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Proposal 1

Naturalistic, with each word being taken from the corresponding word in the source languages.


  • Easier to guess the meaning of a word


  • Harder to learn, as there are more words to be memorised

Proposal 2

Schematic, with each correlative being predictable from its meaning by a combination of two words, along the lines of Esperanto's system. For example, all of the interrogatives would start with the word vilk, and all correlatives about location end with sted, so where would be vilk sted or literally which place.


  • Perhaps easier to learn, as there are fewer words to be memorised


  • Somewhat unintuitive as this is less naturalistic and less reflective of what the reference langs do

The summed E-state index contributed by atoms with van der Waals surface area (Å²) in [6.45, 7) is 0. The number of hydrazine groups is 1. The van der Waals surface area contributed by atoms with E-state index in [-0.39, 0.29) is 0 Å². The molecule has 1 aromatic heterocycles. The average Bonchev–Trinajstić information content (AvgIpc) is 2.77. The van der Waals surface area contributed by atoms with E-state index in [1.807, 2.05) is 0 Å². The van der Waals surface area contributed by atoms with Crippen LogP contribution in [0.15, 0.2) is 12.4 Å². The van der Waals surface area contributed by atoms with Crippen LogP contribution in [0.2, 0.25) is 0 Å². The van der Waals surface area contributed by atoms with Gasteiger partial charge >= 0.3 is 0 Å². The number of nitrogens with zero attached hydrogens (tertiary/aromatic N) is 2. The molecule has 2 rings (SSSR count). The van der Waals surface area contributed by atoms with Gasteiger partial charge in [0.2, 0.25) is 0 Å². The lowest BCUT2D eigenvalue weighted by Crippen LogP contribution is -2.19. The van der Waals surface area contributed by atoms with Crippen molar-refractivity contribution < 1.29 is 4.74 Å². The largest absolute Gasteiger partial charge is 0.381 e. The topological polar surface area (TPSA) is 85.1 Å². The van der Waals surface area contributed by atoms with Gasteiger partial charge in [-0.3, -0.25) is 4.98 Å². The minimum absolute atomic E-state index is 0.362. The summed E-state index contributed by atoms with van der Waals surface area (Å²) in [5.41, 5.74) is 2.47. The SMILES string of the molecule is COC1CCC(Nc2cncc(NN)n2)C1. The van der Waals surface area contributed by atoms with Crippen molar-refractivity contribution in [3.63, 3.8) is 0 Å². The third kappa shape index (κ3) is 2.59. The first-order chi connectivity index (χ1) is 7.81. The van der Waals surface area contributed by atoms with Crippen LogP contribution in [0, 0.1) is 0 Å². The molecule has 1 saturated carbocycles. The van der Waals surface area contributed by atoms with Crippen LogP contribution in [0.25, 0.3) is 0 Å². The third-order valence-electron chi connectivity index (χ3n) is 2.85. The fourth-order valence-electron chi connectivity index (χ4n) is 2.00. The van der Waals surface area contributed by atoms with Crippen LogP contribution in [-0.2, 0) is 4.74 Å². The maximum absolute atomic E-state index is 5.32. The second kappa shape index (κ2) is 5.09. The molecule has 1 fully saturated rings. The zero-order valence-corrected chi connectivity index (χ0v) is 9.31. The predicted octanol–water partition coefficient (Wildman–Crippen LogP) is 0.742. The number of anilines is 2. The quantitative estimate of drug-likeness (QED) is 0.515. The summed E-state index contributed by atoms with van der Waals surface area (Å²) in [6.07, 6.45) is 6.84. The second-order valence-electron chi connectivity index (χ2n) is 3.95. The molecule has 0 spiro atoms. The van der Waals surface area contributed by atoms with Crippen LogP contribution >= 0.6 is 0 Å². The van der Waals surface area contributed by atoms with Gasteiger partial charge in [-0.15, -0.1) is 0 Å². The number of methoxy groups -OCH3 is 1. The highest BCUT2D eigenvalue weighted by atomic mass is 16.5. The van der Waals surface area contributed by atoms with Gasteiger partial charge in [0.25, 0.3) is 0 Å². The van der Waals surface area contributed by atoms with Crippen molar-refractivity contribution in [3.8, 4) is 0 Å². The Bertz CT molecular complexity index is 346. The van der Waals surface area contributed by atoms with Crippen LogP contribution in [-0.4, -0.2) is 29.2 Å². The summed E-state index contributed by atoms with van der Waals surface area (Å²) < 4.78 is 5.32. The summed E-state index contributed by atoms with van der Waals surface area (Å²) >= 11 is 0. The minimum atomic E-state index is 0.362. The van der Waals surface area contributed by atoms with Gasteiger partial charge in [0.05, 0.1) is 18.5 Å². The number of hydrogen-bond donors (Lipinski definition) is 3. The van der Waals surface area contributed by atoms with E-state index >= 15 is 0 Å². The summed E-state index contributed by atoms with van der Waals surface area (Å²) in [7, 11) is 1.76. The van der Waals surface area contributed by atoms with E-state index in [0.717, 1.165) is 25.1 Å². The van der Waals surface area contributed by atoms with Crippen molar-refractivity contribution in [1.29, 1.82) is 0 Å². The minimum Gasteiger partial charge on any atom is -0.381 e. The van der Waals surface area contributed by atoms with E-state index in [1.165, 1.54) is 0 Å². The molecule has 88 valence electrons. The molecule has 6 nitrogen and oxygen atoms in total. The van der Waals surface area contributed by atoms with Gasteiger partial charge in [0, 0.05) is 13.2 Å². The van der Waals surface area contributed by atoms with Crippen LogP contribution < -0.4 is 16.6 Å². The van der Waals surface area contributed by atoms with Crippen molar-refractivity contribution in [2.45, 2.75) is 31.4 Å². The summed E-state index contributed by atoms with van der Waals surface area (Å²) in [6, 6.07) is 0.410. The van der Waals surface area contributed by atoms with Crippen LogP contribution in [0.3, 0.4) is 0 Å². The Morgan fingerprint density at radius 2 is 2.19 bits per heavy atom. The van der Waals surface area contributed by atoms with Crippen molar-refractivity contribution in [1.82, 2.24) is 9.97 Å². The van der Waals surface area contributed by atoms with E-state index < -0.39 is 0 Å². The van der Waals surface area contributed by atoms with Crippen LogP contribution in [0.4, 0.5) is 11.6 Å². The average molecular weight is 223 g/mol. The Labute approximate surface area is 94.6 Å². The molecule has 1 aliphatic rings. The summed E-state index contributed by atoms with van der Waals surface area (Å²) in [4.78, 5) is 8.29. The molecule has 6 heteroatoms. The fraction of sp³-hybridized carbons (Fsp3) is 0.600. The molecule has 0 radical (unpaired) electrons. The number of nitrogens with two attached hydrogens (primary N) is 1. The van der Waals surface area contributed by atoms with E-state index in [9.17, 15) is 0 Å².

Proposal 3

Schematic, with all of the correlatives predicable from their function, but more reflective of the reference langs. This is possible due to some schematic-ness already existing for historical reasons. For example, in English, most interrogatives start wh- and most definites start with th-. Some locatives end in -ere, and some correlatives about things end in -at. This accurately predicts "what", "that", "where", and "there" (at least orthographically). A similar pattern exists in other Germanic languages.


  • Perhaps the best of both worlds - easier to learn and easier to recognise


  • The system is not perfectly followed in the reference languages ("here" and "this" cannot be predicted, for example), so there would still need to be some degree of irregularity and/or change from the reference languages.
correlatives.txt · Last modified: 2021/04/25 22:30 by fenris